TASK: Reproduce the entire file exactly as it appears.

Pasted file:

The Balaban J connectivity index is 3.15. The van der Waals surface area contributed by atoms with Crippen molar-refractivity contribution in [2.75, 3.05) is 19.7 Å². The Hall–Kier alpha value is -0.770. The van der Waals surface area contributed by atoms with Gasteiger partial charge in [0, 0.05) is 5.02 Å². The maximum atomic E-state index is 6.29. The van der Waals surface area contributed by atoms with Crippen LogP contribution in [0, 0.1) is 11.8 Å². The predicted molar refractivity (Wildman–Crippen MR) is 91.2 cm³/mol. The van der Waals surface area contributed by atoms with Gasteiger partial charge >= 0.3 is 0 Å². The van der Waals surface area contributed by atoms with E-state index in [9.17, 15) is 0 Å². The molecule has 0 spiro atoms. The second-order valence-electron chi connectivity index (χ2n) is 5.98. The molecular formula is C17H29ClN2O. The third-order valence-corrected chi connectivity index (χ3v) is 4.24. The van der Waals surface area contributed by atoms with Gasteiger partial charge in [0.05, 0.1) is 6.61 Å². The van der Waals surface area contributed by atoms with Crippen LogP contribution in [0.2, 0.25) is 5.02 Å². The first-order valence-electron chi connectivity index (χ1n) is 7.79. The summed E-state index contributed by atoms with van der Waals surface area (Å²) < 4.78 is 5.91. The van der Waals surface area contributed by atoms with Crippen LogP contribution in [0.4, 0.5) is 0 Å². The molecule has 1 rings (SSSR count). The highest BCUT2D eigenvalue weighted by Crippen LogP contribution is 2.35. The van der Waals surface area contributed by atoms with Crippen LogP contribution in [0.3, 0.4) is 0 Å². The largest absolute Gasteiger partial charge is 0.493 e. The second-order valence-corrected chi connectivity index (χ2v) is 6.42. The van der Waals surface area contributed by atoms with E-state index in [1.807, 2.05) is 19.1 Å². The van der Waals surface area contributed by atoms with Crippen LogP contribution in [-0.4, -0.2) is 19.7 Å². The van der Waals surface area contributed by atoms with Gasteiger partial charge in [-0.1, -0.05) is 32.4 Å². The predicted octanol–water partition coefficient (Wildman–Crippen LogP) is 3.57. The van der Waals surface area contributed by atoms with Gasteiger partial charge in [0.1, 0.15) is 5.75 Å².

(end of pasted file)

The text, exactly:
The Balaban J connectivity index is 3.15. The van der Waals surface area contributed by atoms with Crippen molar-refractivity contribution in [2.75, 3.05) is 19.7 Å². The Hall–Kier alpha value is -0.770. The van der Waals surface area contributed by atoms with Gasteiger partial charge in [0, 0.05) is 5.02 Å². The maximum atomic E-state index is 6.29. The van der Waals surface area contributed by atoms with Crippen LogP contribution in [0, 0.1) is 11.8 Å². The predicted molar refractivity (Wildman–Crippen MR) is 91.2 cm³/mol. The van der Waals surface area contributed by atoms with Gasteiger partial charge >= 0.3 is 0 Å². The van der Waals surface area contributed by atoms with E-state index in [9.17, 15) is 0 Å². The molecule has 0 spiro atoms. The second-order valence-electron chi connectivity index (χ2n) is 5.98. The molecular formula is C17H29ClN2O. The third-order valence-corrected chi connectivity index (χ3v) is 4.24. The van der Waals surface area contributed by atoms with Gasteiger partial charge in [0.05, 0.1) is 6.61 Å². The van der Waals surface area contributed by atoms with Crippen LogP contribution in [0.2, 0.25) is 5.02 Å². The first-order valence-electron chi connectivity index (χ1n) is 7.79. The summed E-state index contributed by atoms with van der Waals surface area (Å²) < 4.78 is 5.91. The van der Waals surface area contributed by atoms with Crippen LogP contribution in [0.4, 0.5) is 0 Å². The molecule has 1 rings (SSSR count). The highest BCUT2D eigenvalue weighted by Crippen LogP contribution is 2.35. The van der Waals surface area contributed by atoms with Crippen LogP contribution in [0.3, 0.4) is 0 Å². The largest absolute Gasteiger partial charge is 0.493 e. The second-order valence-corrected chi connectivity index (χ2v) is 6.42. The van der Waals surface area contributed by atoms with E-state index in [1.807, 2.05) is 19.1 Å². The van der Waals surface area contributed by atoms with Crippen LogP contribution in [-0.4, -0.2) is 19.7 Å². The van der Waals surface area contributed by atoms with Gasteiger partial charge in [-0.1, -0.05) is 32.4 Å². The predicted octanol–water partition coefficient (Wildman–Crippen LogP) is 3.57. The van der Waals surface area contributed by atoms with Gasteiger partial charge in [0.1, 0.15) is 5.75 Å².